Financial reporting valuations are technically demanding and time consuming. External support can ensure they stand up to auditor scrutiny.
Challenges you face around fair value accounting include gaining reliable and robust valuations for the financial reporting purposes such as:
- purchase price allocations IFRS 3/FRS 102
- impairment testing IAS 36
- incremental borrowing rates IFRS 16
- share-based payments IFRS 2/FRS 102.
Why Grant Thornton
As a dedicated financial reporting valuations team, we take away the strain of highly technical and time-consuming financial reporting valuations.
We cover all aspects of valuations for financial reporting purposes under IFRS – including IFRS 2, IFRS 3, IFRS 13, IFRS 16, IAS 36 or IAS 38 – and UK GAAP.
We're large and truly global, executing more than 100 purchase price allocations each year.
We'll give you confidence in your financial reporting valuation as part of your audit.
Find further detail on these financial reporting valuation issues:
Valuation of acquired tangible and intangible assets, and liabilities assumed in a pre-deal and post-deal environment under IFRS 3/FRS 102.
Performing the annual impairment test of goodwill, intangibles and long-lived assets by determining the weighted average cost of capital and the value in use for an asset (including investment in subsidiaries or associates) or cash generating unit (CGU) and assessing the fair value less cost to sell.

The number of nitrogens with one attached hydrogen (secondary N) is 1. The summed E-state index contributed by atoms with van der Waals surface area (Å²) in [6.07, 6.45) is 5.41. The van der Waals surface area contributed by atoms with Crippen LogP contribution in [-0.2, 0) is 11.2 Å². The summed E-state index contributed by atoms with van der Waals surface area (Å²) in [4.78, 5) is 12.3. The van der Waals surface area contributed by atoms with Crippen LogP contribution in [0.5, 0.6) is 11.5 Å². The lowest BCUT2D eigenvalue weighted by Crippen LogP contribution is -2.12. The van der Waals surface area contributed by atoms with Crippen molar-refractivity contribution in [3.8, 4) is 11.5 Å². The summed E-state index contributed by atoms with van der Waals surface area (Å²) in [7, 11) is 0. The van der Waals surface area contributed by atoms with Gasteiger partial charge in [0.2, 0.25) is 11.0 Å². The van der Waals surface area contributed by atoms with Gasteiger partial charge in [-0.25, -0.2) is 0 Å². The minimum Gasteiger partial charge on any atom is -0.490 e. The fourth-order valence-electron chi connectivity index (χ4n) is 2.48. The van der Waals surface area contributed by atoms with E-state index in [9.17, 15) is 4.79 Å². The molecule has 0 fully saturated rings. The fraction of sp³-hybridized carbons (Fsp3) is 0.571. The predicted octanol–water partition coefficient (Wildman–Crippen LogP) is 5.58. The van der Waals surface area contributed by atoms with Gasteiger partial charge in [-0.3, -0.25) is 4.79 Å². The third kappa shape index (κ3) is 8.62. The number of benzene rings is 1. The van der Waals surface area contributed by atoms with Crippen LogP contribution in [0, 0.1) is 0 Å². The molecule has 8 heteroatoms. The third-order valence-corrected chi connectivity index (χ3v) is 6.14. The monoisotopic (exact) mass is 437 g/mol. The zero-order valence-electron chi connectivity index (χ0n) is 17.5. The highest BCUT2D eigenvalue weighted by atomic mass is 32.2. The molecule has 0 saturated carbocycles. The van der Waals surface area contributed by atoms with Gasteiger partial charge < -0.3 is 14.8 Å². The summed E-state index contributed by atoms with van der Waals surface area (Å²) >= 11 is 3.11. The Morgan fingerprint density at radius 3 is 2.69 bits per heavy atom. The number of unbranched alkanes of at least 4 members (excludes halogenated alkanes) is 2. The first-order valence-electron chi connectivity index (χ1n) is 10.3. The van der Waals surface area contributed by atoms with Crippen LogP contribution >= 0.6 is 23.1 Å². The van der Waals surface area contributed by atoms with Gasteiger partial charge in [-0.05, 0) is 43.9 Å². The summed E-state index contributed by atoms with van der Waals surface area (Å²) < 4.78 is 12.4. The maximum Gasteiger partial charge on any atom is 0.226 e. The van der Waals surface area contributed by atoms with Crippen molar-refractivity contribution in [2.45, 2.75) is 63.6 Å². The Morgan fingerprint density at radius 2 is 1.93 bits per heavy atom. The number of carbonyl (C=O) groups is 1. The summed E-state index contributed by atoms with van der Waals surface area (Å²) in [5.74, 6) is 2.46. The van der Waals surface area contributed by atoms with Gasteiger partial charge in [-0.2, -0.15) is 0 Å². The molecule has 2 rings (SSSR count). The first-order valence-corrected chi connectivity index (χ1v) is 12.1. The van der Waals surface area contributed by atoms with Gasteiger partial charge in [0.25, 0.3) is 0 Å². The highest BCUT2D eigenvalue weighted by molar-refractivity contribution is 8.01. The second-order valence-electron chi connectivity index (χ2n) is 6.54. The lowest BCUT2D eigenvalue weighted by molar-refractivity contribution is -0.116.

The discount rate (incremental borrowing rate or IBR) used to bring operating leases onto the balance sheet is an area that involves significant judgement and could have a material impact.
Our valuation specialists consider factors to derive a specific IBR to support your financial reporting. These include: existing debt finance available, lease term or maturity, any potential economic or political factors associated with the location of the lease, type of asset and expected leverage available on that asset, and the overall level of indebtedness.
We can assist you with your share-based payment valuations, including:
- valuation of shares or share options
- with or without market-related performance conditions (such as total shareholder return)
- using a Black Scholes Merton option pricing model, or a Monte Carlo simulation model
- under IFRS 2 or FRS 102.